Thackeray s assistant manager Lee Post hugs longtime customer Cecilia Arras of Findlay on the bookstore s last day.
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Cecilia and Joe Arras knew it was time yesterday to say good-bye to an old friend.
Even their two collies, Savannah and Peggy Sue, knew that something serious was happening.
"I told Savannah this was her last trip, and she hung her head," Mrs. Arras said.
All four of them got into their truck in Findlay and began the morning drive to Toledo, where they joined a steady stream of local booklovers in paying their last respects to Thackeray's Books on its final day of business after nearly 22 years.
Most did it with one last book purchase and a few kind words to employees. Mrs. Arras did it with a camera and a hug.
Employees help long lines of customers on the final day.
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"Take two, just in case," she told her husband as she posed for a photo behind the counter with her arm around assistant manager Lee Post.
Like so many people, the Arrases have been coming to Thackeray's regularly for years.
"It's almost like family, really," Mr. Arras said.
Which makes it that much harder to handle its passing, the result of expanding competition and rising costs. The immediate cause is the opening of a book and music store in nearby Westfield Shoppingtown Franklin Park by Borders Group, Inc., which supplied Thackeray's inventory from the beginning and where most of the retailer's employees will start working next week.
Patrons like Bob Rodriguez of Delta, who was one of the first to stop by yesterday for one last look (and perhaps one last book), said they'll miss the personal service and friendly atmosphere. "It's kind of sad because you're losing a business to a chain store," he said.
Thackeray's was a community icon practically from the beginning, when it opened April 15, 1983, under the ownership of five investors with ties to the University of Toledo. It became known for book signings with famous authors and storytime readings for children.
Bill Henning, a part owner from Lambertville, remembers the early days, particularly working until 5 a.m. getting ready to open the store for its first day.
"I was here the first day. I need to be here the last day," Mr. Henning said while scanning the thinning shelves - the magazine and newspaper sections were empty yesterday and merchandise in other sections was selling quickly.
What people found in Thackeray's over the years was as varied as the titles that lined its shelves.
For Carolyn Frigmanski of West Toledo, it was a routine. She used to visit regularly on walks with other stops at Barry Bagels, Blue Ribbon Photo, or the Lion Store. Now, of those only Barry remains open.
For Elaine Long, it was a chance to get a book about absolutely anything, from fantasy to spinning wheels. She brought her daughter, Alexandra, 4, from Delta yesterday to stock up on gifts and revel one last time in that "new book smell."
"Nothing beats the new book smell," she said. "It just reminds me of being a kid ... starting a new adventure."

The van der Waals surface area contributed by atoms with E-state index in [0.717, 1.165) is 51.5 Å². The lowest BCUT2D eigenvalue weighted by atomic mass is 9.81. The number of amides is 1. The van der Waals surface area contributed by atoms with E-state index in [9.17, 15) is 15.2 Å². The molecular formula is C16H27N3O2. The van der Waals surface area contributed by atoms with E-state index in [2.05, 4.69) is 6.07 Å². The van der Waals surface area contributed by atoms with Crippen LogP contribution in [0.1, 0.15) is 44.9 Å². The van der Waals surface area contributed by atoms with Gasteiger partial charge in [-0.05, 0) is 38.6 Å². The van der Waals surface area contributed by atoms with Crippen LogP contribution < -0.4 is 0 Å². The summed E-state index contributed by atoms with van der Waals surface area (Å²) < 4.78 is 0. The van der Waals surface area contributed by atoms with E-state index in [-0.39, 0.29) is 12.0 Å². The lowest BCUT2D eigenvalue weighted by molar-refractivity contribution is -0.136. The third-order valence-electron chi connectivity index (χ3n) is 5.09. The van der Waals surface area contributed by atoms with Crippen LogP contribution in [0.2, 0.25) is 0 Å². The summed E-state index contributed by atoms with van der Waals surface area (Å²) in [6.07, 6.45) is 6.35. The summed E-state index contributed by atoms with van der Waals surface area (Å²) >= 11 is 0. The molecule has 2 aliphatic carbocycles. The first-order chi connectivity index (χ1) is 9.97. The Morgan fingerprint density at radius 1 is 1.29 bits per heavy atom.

Burley Channer of Lambertville, who said his son helped put up the bookshelves in the store, came to try and save something.
"When the house is burning down, I think, 'What shall I grab?' " he said.
In his case, the answer was: something in the foreign language section, where he fingered through the titles.
All the attention, all the people offering their condolences, all the letters and e-mails, and even some baked goods, they've all been noted by one man standing along the side of the 13,000-square-foot store.
Clyde Dilley, the principal owner of Thackeray's, has had time to come to terms with this end and he gratefully acknowledged the support for the store.
"It makes me realize that we did something good," he said.
Perhaps no one can testify to that better than Denise Mollenkopf of West Toledo, one of about 30 employees at the store. She has worked there since the beginning and knows just how much a bookstore can mean to people.
"I lived in a town that didn't have a bookstore," she said. "I was never in a bookstore until I was an adult."
Now, remembering all the interesting, intelligent people over the years was enough to make her teary-eyed.
As the hours ticked down, the lines got longer.
When 6 p.m. came and the doors were locked and the closing music from the Lawrence Welk Show was played - as usual - the lines still snaked to the back of the store.
An hour later, the last sales were being rung up, and Mr. Dilley and some of the workers marked the occasion with little glasses of champagne.
Outside, the store's mission statement was stuck to the door with a hand-written addition: "Mission accomplished."
As the employees lingered, Ms. Mollenkopf still had her own plan for memorializing the end of the store: leaving a rose from Thackeray's 20th anniversary party at the front door.
Like the others who came to pay respects yesterday, she agreed the bloom came off this Toledo rose too soon.
Or as Mrs. Arras mournfully put it: "I thought Thackeray's would be here as long as we wanted to read books."
Contact Ryan E. Smith at:
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